Volleyball is very fast-paced and it can be hard for the referees to see everything. During a lot of professional matches, 2 line referees are used. These are placed opposite to each other. These referees have to make sure that the ball is over the line if a point is awarded. If the ball is on the line, it is still considered to be in the court. There are also nuances as the ball can go over the line if the defender touched the ball and the team is still in play. The International Volleyball Federation (FIVB) notes that 4 line judges are required during Olympic and International competitions. This makes sure that the rules are being followed.
The first referee and umpire are not able to check these things as a volleyball court is quite big and small differences are hard to see. The line referee can overrule the decision of the first referee when it comes to lines as they have a closer view. In most instances, the first referee will look at the line referees anyway before making a decision. When there are four line referees, each has their own part of the court that they are responsible for. People are still not infallible and it is possible that mistakes happen. In the years to come, we could see more camera technology being used so that it is possible to see everything in slow motion to make decisions based on this. This is already being used in some soccer and tennis matches. There is a limit on how many times a team can ask for a camera review to keep the match moving forward. It is possible that line referees can be replaced by software and cameras in the years to come as these are even more precise and can give the first referee a quick signal.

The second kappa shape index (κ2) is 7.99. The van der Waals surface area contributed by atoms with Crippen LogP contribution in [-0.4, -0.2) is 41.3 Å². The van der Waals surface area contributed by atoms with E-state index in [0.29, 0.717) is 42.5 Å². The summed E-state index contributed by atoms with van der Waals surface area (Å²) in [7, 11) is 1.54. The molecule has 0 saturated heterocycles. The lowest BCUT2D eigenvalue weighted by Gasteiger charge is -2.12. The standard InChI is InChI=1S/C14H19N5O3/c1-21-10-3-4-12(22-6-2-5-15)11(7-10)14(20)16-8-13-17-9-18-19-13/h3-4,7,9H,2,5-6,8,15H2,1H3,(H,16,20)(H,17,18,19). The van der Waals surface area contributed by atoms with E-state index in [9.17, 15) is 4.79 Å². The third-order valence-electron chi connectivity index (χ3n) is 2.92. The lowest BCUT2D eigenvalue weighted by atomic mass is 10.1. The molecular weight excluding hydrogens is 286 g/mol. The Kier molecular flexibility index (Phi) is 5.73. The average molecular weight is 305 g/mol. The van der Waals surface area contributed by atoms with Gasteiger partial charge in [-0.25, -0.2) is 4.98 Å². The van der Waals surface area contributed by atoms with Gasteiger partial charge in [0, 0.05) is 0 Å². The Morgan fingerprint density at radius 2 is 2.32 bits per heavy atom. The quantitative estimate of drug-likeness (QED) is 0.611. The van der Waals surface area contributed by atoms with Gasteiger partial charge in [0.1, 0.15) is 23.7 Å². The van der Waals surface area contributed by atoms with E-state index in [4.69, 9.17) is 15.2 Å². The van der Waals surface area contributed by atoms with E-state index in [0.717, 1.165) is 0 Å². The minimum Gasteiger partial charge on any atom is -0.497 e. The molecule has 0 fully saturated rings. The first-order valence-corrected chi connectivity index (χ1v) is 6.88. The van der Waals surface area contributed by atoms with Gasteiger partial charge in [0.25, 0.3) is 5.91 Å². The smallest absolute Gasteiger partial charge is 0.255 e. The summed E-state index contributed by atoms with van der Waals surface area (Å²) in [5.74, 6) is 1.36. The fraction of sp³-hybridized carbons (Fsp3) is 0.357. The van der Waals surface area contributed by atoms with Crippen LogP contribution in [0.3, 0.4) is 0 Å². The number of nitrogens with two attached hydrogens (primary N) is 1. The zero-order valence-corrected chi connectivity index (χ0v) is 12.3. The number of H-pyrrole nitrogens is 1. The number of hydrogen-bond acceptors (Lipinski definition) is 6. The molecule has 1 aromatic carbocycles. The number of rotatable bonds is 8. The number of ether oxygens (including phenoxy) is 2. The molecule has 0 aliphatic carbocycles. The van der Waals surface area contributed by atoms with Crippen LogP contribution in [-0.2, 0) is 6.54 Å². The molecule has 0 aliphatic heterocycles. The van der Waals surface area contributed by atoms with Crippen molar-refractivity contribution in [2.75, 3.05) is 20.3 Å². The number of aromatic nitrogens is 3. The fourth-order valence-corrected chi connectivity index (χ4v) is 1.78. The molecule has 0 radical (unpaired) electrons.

Tournament manager: big trouble ahead
This person might be present during bigger tournaments. In some instances (for example when something breaks in the sports arena during the match), they have to make decisions about what needs to happen. Generally, they can just follow the game without having to interfere. If they have to take action, something serious is going wrong and they have to fix it so that the match can keep going on.
Scorekeepers: more than just statistics
There are a lot of statistics that are being kept during each match. These provide coaches and players with unique insights about the individual players and team. It also makes sure that there are no discussions after the match about who won and what players scored points. To keep track of this and the scoreboard, there are often 2 people working on this during matches for beginners. Given that professional teams play very fast, 4 people are working on this during professional tournaments. This allows 2 people to track the stats per team. These people have to be trained really well so that they can take notes very fast. There is a standard form to record all the actions.
The first and second referees check the scoresheet at the end of the match and sign it.
To conclude, we can state that there are a lot of people involved in officiating a volleyball match. In lower-level matches, we often see one referee. During professional matches, we can see up to 6 people doing this at the same time. This requires a lot of teamwork and it is not easy to do this.